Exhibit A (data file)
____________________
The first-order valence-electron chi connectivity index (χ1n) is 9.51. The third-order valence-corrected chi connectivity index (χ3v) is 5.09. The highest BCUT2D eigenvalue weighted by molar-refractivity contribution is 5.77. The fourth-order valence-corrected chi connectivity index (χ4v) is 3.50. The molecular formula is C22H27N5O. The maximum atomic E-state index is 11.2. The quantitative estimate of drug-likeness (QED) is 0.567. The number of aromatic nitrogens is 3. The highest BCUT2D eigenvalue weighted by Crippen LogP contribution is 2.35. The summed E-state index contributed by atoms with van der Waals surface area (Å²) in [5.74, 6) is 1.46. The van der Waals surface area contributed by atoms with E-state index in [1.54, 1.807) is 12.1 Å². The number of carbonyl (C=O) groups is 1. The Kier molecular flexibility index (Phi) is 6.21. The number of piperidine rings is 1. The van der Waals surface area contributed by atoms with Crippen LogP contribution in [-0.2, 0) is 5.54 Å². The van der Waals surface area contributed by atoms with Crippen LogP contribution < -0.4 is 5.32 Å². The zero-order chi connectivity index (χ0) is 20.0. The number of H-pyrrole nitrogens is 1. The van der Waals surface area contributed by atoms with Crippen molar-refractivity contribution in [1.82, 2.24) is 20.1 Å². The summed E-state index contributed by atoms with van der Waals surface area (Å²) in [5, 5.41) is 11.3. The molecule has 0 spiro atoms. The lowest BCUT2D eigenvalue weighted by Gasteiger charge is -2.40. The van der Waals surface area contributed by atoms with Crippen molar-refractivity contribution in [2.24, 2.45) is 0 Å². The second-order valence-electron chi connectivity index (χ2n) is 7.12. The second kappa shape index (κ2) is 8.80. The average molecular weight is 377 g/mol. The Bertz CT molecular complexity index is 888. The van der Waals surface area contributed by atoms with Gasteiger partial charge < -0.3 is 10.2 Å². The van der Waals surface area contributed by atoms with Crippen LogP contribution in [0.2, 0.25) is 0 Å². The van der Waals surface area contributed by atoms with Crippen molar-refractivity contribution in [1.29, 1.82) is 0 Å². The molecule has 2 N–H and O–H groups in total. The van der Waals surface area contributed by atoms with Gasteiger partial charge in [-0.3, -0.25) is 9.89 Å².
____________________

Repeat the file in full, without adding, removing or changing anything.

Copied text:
The first-order valence-electron chi connectivity index (χ1n) is 9.51. The third-order valence-corrected chi connectivity index (χ3v) is 5.09. The highest BCUT2D eigenvalue weighted by molar-refractivity contribution is 5.77. The fourth-order valence-corrected chi connectivity index (χ4v) is 3.50. The molecular formula is C22H27N5O. The maximum atomic E-state index is 11.2. The quantitative estimate of drug-likeness (QED) is 0.567. The number of aromatic nitrogens is 3. The highest BCUT2D eigenvalue weighted by Crippen LogP contribution is 2.35. The summed E-state index contributed by atoms with van der Waals surface area (Å²) in [5.74, 6) is 1.46. The van der Waals surface area contributed by atoms with E-state index in [1.54, 1.807) is 12.1 Å². The number of carbonyl (C=O) groups is 1. The Kier molecular flexibility index (Phi) is 6.21. The number of piperidine rings is 1. The van der Waals surface area contributed by atoms with Crippen LogP contribution in [-0.2, 0) is 5.54 Å². The van der Waals surface area contributed by atoms with Crippen LogP contribution < -0.4 is 5.32 Å². The zero-order chi connectivity index (χ0) is 20.0. The number of H-pyrrole nitrogens is 1. The van der Waals surface area contributed by atoms with Crippen molar-refractivity contribution in [1.82, 2.24) is 20.1 Å². The summed E-state index contributed by atoms with van der Waals surface area (Å²) in [5, 5.41) is 11.3. The molecule has 0 spiro atoms. The lowest BCUT2D eigenvalue weighted by Gasteiger charge is -2.40. The van der Waals surface area contributed by atoms with Crippen molar-refractivity contribution in [2.24, 2.45) is 0 Å². The second-order valence-electron chi connectivity index (χ2n) is 7.12. The second kappa shape index (κ2) is 8.80. The average molecular weight is 377 g/mol. The Bertz CT molecular complexity index is 888. The van der Waals surface area contributed by atoms with Gasteiger partial charge < -0.3 is 10.2 Å². The van der Waals surface area contributed by atoms with Crippen LogP contribution in [0.2, 0.25) is 0 Å². The van der Waals surface area contributed by atoms with Crippen molar-refractivity contribution in [1.29, 1.82) is 0 Å². The molecule has 2 N–H and O–H groups in total. The van der Waals surface area contributed by atoms with Gasteiger partial charge in [-0.3, -0.25) is 9.89 Å².